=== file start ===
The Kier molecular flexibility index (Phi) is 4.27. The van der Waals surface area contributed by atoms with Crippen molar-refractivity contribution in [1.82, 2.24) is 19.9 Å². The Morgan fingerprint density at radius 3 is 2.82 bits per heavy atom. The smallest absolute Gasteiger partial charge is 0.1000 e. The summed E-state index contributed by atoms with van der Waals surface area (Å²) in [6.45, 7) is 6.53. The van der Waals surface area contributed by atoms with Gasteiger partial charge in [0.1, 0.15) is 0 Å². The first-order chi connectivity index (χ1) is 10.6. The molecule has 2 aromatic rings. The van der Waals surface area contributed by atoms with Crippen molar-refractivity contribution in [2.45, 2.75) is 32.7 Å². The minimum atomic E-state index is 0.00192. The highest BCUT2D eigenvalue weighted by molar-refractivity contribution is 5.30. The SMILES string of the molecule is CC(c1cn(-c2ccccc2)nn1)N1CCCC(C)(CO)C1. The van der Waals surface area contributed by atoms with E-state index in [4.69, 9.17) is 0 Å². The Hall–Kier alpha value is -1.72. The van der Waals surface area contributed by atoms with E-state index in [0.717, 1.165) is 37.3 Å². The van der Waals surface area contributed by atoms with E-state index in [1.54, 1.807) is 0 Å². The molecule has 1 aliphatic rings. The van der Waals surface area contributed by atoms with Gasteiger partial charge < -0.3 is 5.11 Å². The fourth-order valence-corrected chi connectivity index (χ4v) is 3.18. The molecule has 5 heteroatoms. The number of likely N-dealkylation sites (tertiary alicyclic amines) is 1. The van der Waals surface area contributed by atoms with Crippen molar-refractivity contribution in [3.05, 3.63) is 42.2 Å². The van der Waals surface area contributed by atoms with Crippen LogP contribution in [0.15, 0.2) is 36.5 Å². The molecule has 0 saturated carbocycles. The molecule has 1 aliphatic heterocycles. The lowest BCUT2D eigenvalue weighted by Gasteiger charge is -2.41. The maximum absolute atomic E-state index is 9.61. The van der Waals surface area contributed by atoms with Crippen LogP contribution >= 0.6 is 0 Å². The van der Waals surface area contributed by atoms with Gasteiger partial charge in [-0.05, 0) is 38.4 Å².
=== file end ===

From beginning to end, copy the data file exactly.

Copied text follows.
The Kier molecular flexibility index (Phi) is 4.27. The van der Waals surface area contributed by atoms with Crippen molar-refractivity contribution in [1.82, 2.24) is 19.9 Å². The Morgan fingerprint density at radius 3 is 2.82 bits per heavy atom. The smallest absolute Gasteiger partial charge is 0.1000 e. The summed E-state index contributed by atoms with van der Waals surface area (Å²) in [6.45, 7) is 6.53. The van der Waals surface area contributed by atoms with Gasteiger partial charge in [0.1, 0.15) is 0 Å². The first-order chi connectivity index (χ1) is 10.6. The molecule has 2 aromatic rings. The van der Waals surface area contributed by atoms with Crippen molar-refractivity contribution in [2.45, 2.75) is 32.7 Å². The minimum atomic E-state index is 0.00192. The highest BCUT2D eigenvalue weighted by molar-refractivity contribution is 5.30. The SMILES string of the molecule is CC(c1cn(-c2ccccc2)nn1)N1CCCC(C)(CO)C1. The van der Waals surface area contributed by atoms with E-state index in [4.69, 9.17) is 0 Å². The Hall–Kier alpha value is -1.72. The van der Waals surface area contributed by atoms with E-state index in [0.717, 1.165) is 37.3 Å². The van der Waals surface area contributed by atoms with E-state index in [1.54, 1.807) is 0 Å². The molecule has 1 aliphatic rings. The van der Waals surface area contributed by atoms with Gasteiger partial charge < -0.3 is 5.11 Å². The fourth-order valence-corrected chi connectivity index (χ4v) is 3.18. The molecule has 5 heteroatoms. The number of likely N-dealkylation sites (tertiary alicyclic amines) is 1. The van der Waals surface area contributed by atoms with Crippen molar-refractivity contribution in [3.05, 3.63) is 42.2 Å². The van der Waals surface area contributed by atoms with Crippen LogP contribution in [0.15, 0.2) is 36.5 Å². The molecule has 0 saturated carbocycles. The molecule has 1 aliphatic heterocycles. The lowest BCUT2D eigenvalue weighted by Gasteiger charge is -2.41. The maximum absolute atomic E-state index is 9.61. The van der Waals surface area contributed by atoms with Crippen LogP contribution >= 0.6 is 0 Å². The van der Waals surface area contributed by atoms with Gasteiger partial charge in [-0.05, 0) is 38.4 Å².